UK calls for minimum staffing levels and fewer health assistants
The care of the elderly is being compromised in UK hospitals because there are too few nurses, says the Royal College of Nursing. Research by the RCN suggested everything from basic communication to care for the dying was suffering, BBC News reports. The college said it was now time to insist on strict staffing levels and stop relying on healthcare assistants to fill the gaps. It polled nearly 1700 nurses - 240 of whom were working on wards with older patients. The survey showed that while older people’s wards only had one nurse for every nine patients on average, general wards, at 6.7 patients per nurse, and children’s wards, at 4.2, were much better staffed. The research looked at the use of guaranteed staffing rules in Australia and the US and concluded they were needed in the UK. The intervention by the RCN comes after a series of damning reports about the services the elderly are receiving. The Patients Association and Care Quality Commission have both recently published studies detailing poor levels of care. Ministers have promised to give more powers to nurses as well as improving monitoring to drive up standards. BBC
Fiji hour changes ‘concerning’
A Fiji pilot to replace a 40-hour week with three 12-hour shifts is concerning Fijian nurses who fear nursing care will be compromised, says former nurse leader Kuini Lutua. The Fiji Times reported in early February the Ministry of Health was changing working hours “in a bid to improve working standards and patient care”. The pilot was due to begin in Labasa Hospital followed by Lautoka Hospital and the Colonial War Memorial Hospital in Suva. Lutua, until very recently the general secretary of the Fiji Nursing Association, said the nurses affected were very unhappy about the move and concerned care standards would be compromised. She believed the pilot was a cost-cutting measure as nurses would now only be paid for 36 hours. Negativity over the move has been compounded by the Ministry of Health cutting night transport and night allowances for nurses. Lutua was also concerned about the impact on nurses’ health and their family and home responsibilities. The Fiji Times also quoted a ministry spokesman saying another reason for implementing the pilot was to cater for the increase in registered nurses in Fiji, which had risen to more than 2000 by the end of last year.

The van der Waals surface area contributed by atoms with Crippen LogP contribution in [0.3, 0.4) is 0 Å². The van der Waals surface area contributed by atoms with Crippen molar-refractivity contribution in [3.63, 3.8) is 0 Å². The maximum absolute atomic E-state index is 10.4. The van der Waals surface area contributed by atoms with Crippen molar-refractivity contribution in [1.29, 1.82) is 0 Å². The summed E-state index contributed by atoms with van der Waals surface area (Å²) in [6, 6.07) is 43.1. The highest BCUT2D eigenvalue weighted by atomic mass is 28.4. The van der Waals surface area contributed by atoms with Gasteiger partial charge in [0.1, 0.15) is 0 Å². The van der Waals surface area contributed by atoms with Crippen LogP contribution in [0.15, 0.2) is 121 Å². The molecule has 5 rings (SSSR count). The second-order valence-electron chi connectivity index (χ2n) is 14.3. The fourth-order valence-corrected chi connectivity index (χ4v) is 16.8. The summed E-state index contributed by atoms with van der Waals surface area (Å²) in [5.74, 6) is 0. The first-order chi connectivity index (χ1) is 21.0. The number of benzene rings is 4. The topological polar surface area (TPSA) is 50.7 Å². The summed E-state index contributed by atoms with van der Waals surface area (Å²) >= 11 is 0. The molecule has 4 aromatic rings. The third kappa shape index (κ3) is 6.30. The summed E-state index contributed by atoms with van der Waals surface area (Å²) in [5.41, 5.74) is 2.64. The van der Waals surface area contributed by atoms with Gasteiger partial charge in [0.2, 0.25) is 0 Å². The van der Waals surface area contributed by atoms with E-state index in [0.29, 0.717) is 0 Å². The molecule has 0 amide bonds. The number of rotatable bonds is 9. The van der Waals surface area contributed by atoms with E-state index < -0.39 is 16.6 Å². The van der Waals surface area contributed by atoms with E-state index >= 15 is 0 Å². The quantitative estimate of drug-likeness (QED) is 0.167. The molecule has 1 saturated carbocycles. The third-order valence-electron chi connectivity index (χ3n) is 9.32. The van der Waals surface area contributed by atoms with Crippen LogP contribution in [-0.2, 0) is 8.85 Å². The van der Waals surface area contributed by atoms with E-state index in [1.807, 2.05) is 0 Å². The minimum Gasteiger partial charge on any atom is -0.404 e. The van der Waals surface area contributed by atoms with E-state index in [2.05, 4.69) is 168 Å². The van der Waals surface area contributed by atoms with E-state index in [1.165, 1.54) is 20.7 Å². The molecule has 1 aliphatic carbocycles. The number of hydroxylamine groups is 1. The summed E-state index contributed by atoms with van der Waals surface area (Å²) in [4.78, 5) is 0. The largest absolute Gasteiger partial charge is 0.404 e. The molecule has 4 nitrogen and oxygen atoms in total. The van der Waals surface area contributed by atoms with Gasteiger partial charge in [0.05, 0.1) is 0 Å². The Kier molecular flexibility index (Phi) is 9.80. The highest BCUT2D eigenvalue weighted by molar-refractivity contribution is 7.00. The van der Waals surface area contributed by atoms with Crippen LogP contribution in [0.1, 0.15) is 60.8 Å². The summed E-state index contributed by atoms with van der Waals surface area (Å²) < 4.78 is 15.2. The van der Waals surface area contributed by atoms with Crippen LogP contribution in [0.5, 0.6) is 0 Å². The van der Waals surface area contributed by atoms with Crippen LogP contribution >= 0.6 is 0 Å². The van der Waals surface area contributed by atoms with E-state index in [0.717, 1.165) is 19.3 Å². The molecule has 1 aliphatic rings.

Trauma linked to epidemic of HIV
Physical violence, sexual abuse and other forms of childhood and adult trauma are major factors fuelling the epidemic of HIV/AIDS among US women, US research suggests. Scientists have known for years that traumatised women are at greater risk of becoming infected. Now, two studies from the University of California, San Francisco and Harvard Medical School demonstrate that a high rate of trauma among women already infected with HIV also plays a role in the epidemic. Described in papers in the journal AIDS and Behavior, the research shows women with HIV are exposed to trauma and suffer from post-traumatic stress disorder at rates far higher than those occurring in women in general. The studies may help to reframe many types of discussions about HIV/AIDS so that more clinicians take trauma into account when working with their patients. “For a long time we have been looking for clues as to why so many women are becoming infected with HIV and why so many are doing poorly despite the availability of effective treatment,” said Edward Machtinger, who directs the Women’s HIV Program at UCSF and who was the co-principal investigator on both studies. “This work clearly shows that trauma is a major factor in the HIV epidemic among women.”
Thumbs up for diabetes trial
A pilot of prescribing by diabetes nurse specialists (DNS) was safe, effective, and popular with patients according to an evaluation report. Health Workforce New Zealand publicly released the Evaluation of the Diabetes Nurse Specialist Prescribing Project report in late February and said the project would now move to the “second phase”. The new contract was likely to focus on supporting primary care nurses. Analysis of the data found no adverse events or hospitalisations attributable to DNS prescribing. The clinical audit by the project physicians found the prescribing was “clinically appropriate” and patient outcomes remained stable and showed an overall improvement in blood sugar results. The evaluation report, carried out by Massey University, said the evaluation suggested that DNS prescribing contributed to an effective specialist diabetes service but the timeframe was too short to enable productivity gains to be measured.Do you have an idea for a story?
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